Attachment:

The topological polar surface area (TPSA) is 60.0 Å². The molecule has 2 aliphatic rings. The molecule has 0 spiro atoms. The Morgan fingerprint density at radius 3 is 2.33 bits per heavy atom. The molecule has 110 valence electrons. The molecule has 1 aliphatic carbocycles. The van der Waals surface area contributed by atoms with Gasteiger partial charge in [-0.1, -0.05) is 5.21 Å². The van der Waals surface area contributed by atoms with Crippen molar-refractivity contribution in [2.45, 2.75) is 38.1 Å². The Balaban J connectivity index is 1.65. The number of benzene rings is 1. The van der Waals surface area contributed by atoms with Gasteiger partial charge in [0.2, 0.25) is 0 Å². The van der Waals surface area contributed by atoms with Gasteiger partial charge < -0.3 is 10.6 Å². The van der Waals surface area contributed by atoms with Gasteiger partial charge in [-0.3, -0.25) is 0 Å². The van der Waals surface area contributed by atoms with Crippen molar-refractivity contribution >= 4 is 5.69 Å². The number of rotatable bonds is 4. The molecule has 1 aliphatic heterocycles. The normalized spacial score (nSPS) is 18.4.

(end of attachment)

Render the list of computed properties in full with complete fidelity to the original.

The topological polar surface area (TPSA) is 60.0 Å². The molecule has 2 aliphatic rings. The molecule has 0 spiro atoms. The Morgan fingerprint density at radius 3 is 2.33 bits per heavy atom. The molecule has 110 valence electrons. The molecule has 1 aliphatic carbocycles. The van der Waals surface area contributed by atoms with Gasteiger partial charge in [-0.1, -0.05) is 5.21 Å². The van der Waals surface area contributed by atoms with Crippen molar-refractivity contribution in [2.45, 2.75) is 38.1 Å². The Balaban J connectivity index is 1.65. The number of benzene rings is 1. The van der Waals surface area contributed by atoms with Gasteiger partial charge in [0.2, 0.25) is 0 Å². The van der Waals surface area contributed by atoms with Gasteiger partial charge < -0.3 is 10.6 Å². The van der Waals surface area contributed by atoms with Gasteiger partial charge in [-0.3, -0.25) is 0 Å². The van der Waals surface area contributed by atoms with Crippen molar-refractivity contribution >= 4 is 5.69 Å². The number of rotatable bonds is 4. The molecule has 1 aliphatic heterocycles. The normalized spacial score (nSPS) is 18.4.